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Amygdala activation to threat under attentional load in individuals with anxiety disorder

Thomas Straube*, Judith Lipka, Andreas Sauer, Martin Mothes-Lasch and Wolfgang HR Miltner

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Department of Biological and Clinical Psychology, Friedrich-Schiller-University, Jena, Germany

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Citation and License

Biology of Mood & Anxiety Disorders 2011, 1:12  doi:10.1186/2045-5380-1-12

Published: 16 December 2011



Previous studies in healthy subjects have shown that strong attentional distraction prevents the amygdala from responding to threat stimuli. Here, we investigated the effects of attentional load on amygdala activation to threat-related stimuli in individuals suffering from an anxiety disorder.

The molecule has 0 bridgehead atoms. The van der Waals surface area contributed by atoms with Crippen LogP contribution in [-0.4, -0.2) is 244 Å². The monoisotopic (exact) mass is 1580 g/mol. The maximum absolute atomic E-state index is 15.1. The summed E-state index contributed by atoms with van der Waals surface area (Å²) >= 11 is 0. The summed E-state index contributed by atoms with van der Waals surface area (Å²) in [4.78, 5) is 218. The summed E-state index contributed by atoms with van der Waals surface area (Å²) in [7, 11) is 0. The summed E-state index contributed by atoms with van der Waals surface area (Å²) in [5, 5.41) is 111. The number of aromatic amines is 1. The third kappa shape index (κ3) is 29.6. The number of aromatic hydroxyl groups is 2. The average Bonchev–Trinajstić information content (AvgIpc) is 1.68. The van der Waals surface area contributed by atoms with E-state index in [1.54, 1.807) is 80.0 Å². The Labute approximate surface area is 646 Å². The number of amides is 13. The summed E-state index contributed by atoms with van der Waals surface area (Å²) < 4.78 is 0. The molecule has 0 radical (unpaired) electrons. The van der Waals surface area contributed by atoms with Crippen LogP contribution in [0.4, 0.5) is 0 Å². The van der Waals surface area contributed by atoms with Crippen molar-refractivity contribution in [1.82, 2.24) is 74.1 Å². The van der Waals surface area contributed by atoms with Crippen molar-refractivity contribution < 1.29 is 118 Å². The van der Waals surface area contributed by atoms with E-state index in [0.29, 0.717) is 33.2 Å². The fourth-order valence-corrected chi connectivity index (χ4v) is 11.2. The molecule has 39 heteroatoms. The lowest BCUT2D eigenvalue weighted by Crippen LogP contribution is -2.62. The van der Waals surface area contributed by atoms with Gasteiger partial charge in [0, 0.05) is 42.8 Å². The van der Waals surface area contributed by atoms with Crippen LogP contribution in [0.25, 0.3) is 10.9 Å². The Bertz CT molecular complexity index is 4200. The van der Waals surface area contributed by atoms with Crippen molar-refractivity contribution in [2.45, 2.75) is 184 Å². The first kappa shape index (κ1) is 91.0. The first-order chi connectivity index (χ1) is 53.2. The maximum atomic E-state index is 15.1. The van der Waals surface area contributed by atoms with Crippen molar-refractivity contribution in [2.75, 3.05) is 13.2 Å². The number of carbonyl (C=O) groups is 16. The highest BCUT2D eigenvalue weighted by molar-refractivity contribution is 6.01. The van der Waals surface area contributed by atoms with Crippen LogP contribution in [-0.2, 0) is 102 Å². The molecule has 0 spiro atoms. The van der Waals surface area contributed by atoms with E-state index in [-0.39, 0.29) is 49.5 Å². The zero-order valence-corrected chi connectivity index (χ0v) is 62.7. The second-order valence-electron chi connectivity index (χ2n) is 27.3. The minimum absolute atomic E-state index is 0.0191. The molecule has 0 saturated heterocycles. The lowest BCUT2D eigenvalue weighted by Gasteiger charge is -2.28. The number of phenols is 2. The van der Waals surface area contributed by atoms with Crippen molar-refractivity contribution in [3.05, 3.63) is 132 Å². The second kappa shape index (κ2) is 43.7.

During functional magnetic resonance imaging, spider-phobicand healthy control subjects were presented with phobia-related and neutral stimuli while performing a distraction task with varying perceptual load (high vs low).


Our data revealed a pattern of simultaneously increased amygdala and visual cortical activation to threat vs neutral pictures in phobic individuals, compared with controls, occurring regardless of attentional load.


These results suggest that, in contrast to studies in healthy subjects, amygdala activation to clinically relevant threat stimuli is more resistant to attentional load.